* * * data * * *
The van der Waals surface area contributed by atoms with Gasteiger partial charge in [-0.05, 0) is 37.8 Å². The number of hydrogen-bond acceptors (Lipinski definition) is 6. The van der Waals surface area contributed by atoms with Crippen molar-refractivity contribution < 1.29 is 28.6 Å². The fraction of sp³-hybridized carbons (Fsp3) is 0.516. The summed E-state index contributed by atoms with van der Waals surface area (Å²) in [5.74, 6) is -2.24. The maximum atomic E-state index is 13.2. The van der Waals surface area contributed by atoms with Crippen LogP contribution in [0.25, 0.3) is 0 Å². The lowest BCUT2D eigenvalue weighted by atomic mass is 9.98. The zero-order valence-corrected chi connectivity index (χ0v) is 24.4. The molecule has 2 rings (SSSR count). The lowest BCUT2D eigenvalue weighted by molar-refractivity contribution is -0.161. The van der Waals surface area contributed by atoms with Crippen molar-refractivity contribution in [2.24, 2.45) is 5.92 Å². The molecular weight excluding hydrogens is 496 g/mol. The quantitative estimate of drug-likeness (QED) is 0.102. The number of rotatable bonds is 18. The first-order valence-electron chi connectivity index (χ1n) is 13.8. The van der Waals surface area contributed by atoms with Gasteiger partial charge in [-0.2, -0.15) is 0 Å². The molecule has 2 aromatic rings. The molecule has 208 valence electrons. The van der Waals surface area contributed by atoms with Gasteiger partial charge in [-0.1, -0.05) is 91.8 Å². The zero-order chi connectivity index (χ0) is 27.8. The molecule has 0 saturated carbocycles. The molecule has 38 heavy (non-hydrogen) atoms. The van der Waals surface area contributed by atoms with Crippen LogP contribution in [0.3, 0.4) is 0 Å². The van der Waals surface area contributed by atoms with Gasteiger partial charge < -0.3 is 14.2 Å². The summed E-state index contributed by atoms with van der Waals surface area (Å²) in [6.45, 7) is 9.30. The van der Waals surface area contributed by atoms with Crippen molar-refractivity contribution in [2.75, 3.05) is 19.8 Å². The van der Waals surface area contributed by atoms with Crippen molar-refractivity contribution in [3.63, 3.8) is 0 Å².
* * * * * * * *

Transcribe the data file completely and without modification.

The van der Waals surface area contributed by atoms with Gasteiger partial charge in [-0.05, 0) is 37.8 Å². The number of hydrogen-bond acceptors (Lipinski definition) is 6. The van der Waals surface area contributed by atoms with Crippen molar-refractivity contribution < 1.29 is 28.6 Å². The fraction of sp³-hybridized carbons (Fsp3) is 0.516. The summed E-state index contributed by atoms with van der Waals surface area (Å²) in [5.74, 6) is -2.24. The maximum atomic E-state index is 13.2. The van der Waals surface area contributed by atoms with Crippen LogP contribution in [0.25, 0.3) is 0 Å². The lowest BCUT2D eigenvalue weighted by atomic mass is 9.98. The zero-order valence-corrected chi connectivity index (χ0v) is 24.4. The molecule has 2 rings (SSSR count). The lowest BCUT2D eigenvalue weighted by molar-refractivity contribution is -0.161. The van der Waals surface area contributed by atoms with Crippen molar-refractivity contribution in [2.24, 2.45) is 5.92 Å². The molecular weight excluding hydrogens is 496 g/mol. The quantitative estimate of drug-likeness (QED) is 0.102. The number of rotatable bonds is 18. The first-order valence-electron chi connectivity index (χ1n) is 13.8. The van der Waals surface area contributed by atoms with Gasteiger partial charge in [-0.2, -0.15) is 0 Å². The molecule has 2 aromatic rings. The molecule has 208 valence electrons. The van der Waals surface area contributed by atoms with Gasteiger partial charge in [-0.1, -0.05) is 91.8 Å². The zero-order chi connectivity index (χ0) is 27.8. The molecule has 0 saturated carbocycles. The molecule has 38 heavy (non-hydrogen) atoms. The van der Waals surface area contributed by atoms with Crippen LogP contribution in [0.3, 0.4) is 0 Å². The van der Waals surface area contributed by atoms with Gasteiger partial charge < -0.3 is 14.2 Å². The summed E-state index contributed by atoms with van der Waals surface area (Å²) in [6.45, 7) is 9.30. The van der Waals surface area contributed by atoms with Crippen molar-refractivity contribution in [2.75, 3.05) is 19.8 Å². The van der Waals surface area contributed by atoms with Crippen molar-refractivity contribution in [3.63, 3.8) is 0 Å².